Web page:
Speaker of the year. Tech influencer. Biohacker. Teemu Arina wears many hats. But how has he been able to fulfill his dreams and what are his next big goals?
Teemu Arina has been chosen as the speaker of the year in Finland – twice. He has a gift for teaching, and when he speaks, it sounds like the future is already here. But how does he do it?
“Speaking is a way of organizing thoughts for me. I like to speak because it’s a sort of extension for thinking.”
“I never start a speech from who I am. I want to think about what’s relevant to the audience”, Teemu says. When he started giving speeches at the age of 16 (also when he started his own company), he didn’t dream of being the best speaker in Finland.
“I liked speaking because it helped me to develop my thinking. Teaching others is the most effective way of learning for me. I want to allocate as much time as I use to learn new things myself to educating others. I think that’s a big reason I’ve been chosen as the speaker of the year even though speaking is not my number one priority.”
Sensing trends beyond imagination
Teemu has always been a pioneer. His new projects have started as passions. When his focus becomes mainstream, he moves on to other arenas.
“I don’t think about business models or money when I get passionate about something new. I do it out of curiosity, and then I start building the phenomenon. I have always been sensitive to discovering new trends. It has allowed me to gain a first-mover advantage, and I think it’s crucial for success.”
In Finland today, he is the biohacker, but he hasn’t done it alone. For Teemu, nutrition expert Jaakko Halmetoja and physician Dr. Olli Sovijärvi are the trusted people he has learned from the most. And in return, Teemu has been able to teach them about technology, which completes the puzzle. It’s about finding the right experts at the right time.
“My tip for those who want to learn fast: spend time with people that are smarter than you and are experts in their fields. For the three of us, this has helped us all to boost our knowledge. And on top of that, I love to learn from podcasts from influencers such as Tim Ferriss, Dave Asprey and Aubrey Marcus. They have been really inspirational people to me.”
Dreams don’t work unless you do too
At school, you can get A’s (or 10’s in Finland), and it is considered good enough because there are no better grades. In the business world, however, there isn’t a similar threshold. You have to work to make your dreams come true, but you also have to decide for yourself when your work is at a high enough level.
“I learned quickly as a teenager that in the business world, there is nothing that could be considered as perfect, ready or good enough. The highest level we can achieve is the level we and our customers are satisfied with. This is the approach that got me interested in building and developing products and services.”
Curiosity has kept Teemu on the go. Even though Teemu has worked in many very different areas, such as learning environments, social media, technology products and services, biohacking and speaking, he has never felt a specific urge to change careers.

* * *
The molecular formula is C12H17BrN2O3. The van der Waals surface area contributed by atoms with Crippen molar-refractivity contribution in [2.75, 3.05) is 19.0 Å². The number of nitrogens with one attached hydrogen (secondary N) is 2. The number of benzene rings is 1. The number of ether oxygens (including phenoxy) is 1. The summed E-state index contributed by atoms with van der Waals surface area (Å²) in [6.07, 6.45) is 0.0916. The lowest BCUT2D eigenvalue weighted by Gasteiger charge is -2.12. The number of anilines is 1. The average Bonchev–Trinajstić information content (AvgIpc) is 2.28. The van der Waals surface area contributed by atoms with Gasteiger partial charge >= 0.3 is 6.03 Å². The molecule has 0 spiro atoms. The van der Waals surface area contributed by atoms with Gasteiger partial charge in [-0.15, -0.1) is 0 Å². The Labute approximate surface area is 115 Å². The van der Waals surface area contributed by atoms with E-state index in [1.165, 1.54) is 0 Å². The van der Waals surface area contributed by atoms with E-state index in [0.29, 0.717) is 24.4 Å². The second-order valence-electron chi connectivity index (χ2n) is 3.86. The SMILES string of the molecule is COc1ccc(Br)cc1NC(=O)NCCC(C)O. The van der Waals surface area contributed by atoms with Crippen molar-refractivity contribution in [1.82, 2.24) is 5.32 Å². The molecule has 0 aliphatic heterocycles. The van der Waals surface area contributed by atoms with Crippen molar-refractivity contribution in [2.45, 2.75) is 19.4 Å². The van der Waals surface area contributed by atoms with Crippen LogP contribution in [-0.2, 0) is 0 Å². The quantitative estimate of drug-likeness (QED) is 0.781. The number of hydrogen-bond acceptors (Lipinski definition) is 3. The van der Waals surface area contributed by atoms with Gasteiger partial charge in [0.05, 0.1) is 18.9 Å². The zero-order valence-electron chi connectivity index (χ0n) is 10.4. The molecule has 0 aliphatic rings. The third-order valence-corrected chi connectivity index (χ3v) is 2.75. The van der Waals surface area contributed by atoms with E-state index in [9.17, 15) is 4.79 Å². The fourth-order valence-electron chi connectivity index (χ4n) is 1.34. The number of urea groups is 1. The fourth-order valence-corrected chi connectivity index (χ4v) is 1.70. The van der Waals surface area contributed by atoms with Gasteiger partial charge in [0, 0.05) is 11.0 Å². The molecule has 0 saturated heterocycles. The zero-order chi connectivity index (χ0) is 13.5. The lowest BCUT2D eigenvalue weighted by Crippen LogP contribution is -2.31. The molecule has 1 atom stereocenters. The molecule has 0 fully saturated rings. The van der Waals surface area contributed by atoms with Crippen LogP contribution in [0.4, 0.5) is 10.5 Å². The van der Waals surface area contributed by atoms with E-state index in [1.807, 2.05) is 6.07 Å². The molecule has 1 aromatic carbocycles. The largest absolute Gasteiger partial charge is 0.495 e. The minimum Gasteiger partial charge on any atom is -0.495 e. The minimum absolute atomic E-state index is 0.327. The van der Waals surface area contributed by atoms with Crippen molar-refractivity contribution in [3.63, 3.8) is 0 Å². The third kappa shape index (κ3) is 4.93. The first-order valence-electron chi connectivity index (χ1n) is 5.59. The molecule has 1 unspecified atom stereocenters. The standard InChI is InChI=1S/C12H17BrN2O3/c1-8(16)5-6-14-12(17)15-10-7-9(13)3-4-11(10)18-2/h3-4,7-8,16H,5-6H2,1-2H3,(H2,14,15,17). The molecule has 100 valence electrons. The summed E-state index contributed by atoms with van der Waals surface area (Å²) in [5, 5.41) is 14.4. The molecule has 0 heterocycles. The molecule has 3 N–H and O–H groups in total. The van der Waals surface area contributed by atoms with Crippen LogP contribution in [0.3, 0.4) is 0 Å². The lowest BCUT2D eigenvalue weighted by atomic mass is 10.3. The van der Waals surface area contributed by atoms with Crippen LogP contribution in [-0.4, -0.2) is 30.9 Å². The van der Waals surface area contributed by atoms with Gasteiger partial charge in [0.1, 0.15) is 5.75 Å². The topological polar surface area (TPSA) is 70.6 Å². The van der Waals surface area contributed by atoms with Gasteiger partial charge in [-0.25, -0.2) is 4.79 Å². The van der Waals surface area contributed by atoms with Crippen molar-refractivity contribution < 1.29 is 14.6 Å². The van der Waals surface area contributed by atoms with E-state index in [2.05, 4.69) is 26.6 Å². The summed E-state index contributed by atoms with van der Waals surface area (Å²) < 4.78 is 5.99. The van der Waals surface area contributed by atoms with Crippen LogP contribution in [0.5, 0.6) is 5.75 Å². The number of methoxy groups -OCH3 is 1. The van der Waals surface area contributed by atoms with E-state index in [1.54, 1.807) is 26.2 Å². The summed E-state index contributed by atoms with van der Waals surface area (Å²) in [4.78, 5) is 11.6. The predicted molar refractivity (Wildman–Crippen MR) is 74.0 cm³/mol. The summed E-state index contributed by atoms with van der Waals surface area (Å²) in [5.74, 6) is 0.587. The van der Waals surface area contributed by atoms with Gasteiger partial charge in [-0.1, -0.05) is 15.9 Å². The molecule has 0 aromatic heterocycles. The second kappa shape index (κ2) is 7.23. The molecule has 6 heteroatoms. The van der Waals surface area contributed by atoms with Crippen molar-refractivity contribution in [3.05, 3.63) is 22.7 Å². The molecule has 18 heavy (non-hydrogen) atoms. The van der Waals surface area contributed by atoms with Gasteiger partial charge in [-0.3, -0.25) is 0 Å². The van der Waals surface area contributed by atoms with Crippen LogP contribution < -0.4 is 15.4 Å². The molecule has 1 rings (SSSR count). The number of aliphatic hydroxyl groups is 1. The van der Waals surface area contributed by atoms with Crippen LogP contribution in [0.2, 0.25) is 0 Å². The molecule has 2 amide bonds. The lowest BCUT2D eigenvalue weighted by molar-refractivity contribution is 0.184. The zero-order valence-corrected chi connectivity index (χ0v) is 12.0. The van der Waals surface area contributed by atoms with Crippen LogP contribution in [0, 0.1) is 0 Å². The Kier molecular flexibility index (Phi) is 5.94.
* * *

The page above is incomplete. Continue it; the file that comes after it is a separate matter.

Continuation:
“My expertise is the interface between humans and machines, and I have always looked for new ways to apply it. For example, now I’m working in the field of health and welfare. Throughout my career, the approach has been the same.”
Co-creating for a better future
Earlier in his career, Teemu was the chief technology officer of his company. Nowadays, he sees his role as a technology expert that boosts co-creation.
“I think the biggest change in my role was that earlier, I built things mostly by myself. Now, I want to help others build meaningful things. This way, I can scale up my knowledge more effectively.”
Teemu has been so good at sensing the upcoming trends that we were curious to know where his interest is headed next. Fortunately, he was happy to tell us where his focus is shifting.
“During the Covid-19 pandemic, most sports events were canceled. However, one sport that is still growing – faster than anything else – is Esports. I’m not young enough that I could start playing video games at a competitive level, but I find the topic fascinating.”
Teemu reminds us that not that long ago, motorsports was not considered a real sport. Now, Esports is in the same situation. Currently, Teemu is sparring with an Esports team to help them optimize their performance – an interesting challenge, especially for Finland’s top biohacker.
“Now, I intend to take into practice what I have learned about health and welfare. It’s happening in the form of products and services. It’s the best way to scale up my knowledge for everybody’s good. I have also written a couple of books, Biohacker’s Handbook and Biohacker’s Flu Guide, but I do think books are a bit too static.”
What’s next for Teemu and his team? It’s a new health service portal, HealthDX, that was launched during the Biohacker Summit on October 16th and 17th. It’s about preventive healthcare and is based on the well understood fact that it’s more efficient to increase health than decrease illness.